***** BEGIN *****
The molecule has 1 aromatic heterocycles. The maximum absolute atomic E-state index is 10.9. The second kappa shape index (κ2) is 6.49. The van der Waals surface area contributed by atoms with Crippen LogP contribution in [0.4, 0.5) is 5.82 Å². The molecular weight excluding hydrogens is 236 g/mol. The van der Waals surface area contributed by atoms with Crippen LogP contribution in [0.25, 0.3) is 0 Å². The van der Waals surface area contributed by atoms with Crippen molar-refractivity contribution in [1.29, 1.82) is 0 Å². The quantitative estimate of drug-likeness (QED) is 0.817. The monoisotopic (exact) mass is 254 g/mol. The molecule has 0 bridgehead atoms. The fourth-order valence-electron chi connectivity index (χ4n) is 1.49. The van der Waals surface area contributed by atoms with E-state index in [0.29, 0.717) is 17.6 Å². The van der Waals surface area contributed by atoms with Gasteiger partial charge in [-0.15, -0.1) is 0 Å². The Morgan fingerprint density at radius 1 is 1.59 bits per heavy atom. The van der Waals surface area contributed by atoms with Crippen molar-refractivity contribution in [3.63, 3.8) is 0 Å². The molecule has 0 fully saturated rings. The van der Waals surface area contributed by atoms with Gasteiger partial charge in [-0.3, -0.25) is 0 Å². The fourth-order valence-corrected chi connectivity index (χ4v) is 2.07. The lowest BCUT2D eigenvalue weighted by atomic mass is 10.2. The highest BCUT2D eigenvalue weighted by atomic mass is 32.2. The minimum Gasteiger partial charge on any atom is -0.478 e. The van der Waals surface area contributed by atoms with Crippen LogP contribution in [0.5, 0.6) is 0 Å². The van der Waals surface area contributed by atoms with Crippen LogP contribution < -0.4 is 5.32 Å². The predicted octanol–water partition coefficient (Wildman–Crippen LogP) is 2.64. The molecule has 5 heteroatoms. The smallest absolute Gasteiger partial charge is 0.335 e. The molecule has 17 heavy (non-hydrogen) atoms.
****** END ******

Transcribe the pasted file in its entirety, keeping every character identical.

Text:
The molecule has 1 aromatic heterocycles. The maximum absolute atomic E-state index is 10.9. The second kappa shape index (κ2) is 6.49. The van der Waals surface area contributed by atoms with Crippen LogP contribution in [0.4, 0.5) is 5.82 Å². The molecular weight excluding hydrogens is 236 g/mol. The van der Waals surface area contributed by atoms with Crippen LogP contribution in [0.25, 0.3) is 0 Å². The van der Waals surface area contributed by atoms with Crippen molar-refractivity contribution in [1.29, 1.82) is 0 Å². The quantitative estimate of drug-likeness (QED) is 0.817. The monoisotopic (exact) mass is 254 g/mol. The molecule has 0 bridgehead atoms. The fourth-order valence-electron chi connectivity index (χ4n) is 1.49. The van der Waals surface area contributed by atoms with E-state index in [0.29, 0.717) is 17.6 Å². The van der Waals surface area contributed by atoms with Gasteiger partial charge in [-0.15, -0.1) is 0 Å². The Morgan fingerprint density at radius 1 is 1.59 bits per heavy atom. The van der Waals surface area contributed by atoms with Crippen molar-refractivity contribution in [3.63, 3.8) is 0 Å². The molecule has 0 fully saturated rings. The van der Waals surface area contributed by atoms with Gasteiger partial charge in [-0.3, -0.25) is 0 Å². The fourth-order valence-corrected chi connectivity index (χ4v) is 2.07. The lowest BCUT2D eigenvalue weighted by atomic mass is 10.2. The highest BCUT2D eigenvalue weighted by atomic mass is 32.2. The minimum Gasteiger partial charge on any atom is -0.478 e. The van der Waals surface area contributed by atoms with Crippen LogP contribution in [0.5, 0.6) is 0 Å². The van der Waals surface area contributed by atoms with Crippen LogP contribution < -0.4 is 5.32 Å². The predicted octanol–water partition coefficient (Wildman–Crippen LogP) is 2.64. The molecule has 5 heteroatoms. The smallest absolute Gasteiger partial charge is 0.335 e. The molecule has 17 heavy (non-hydrogen) atoms.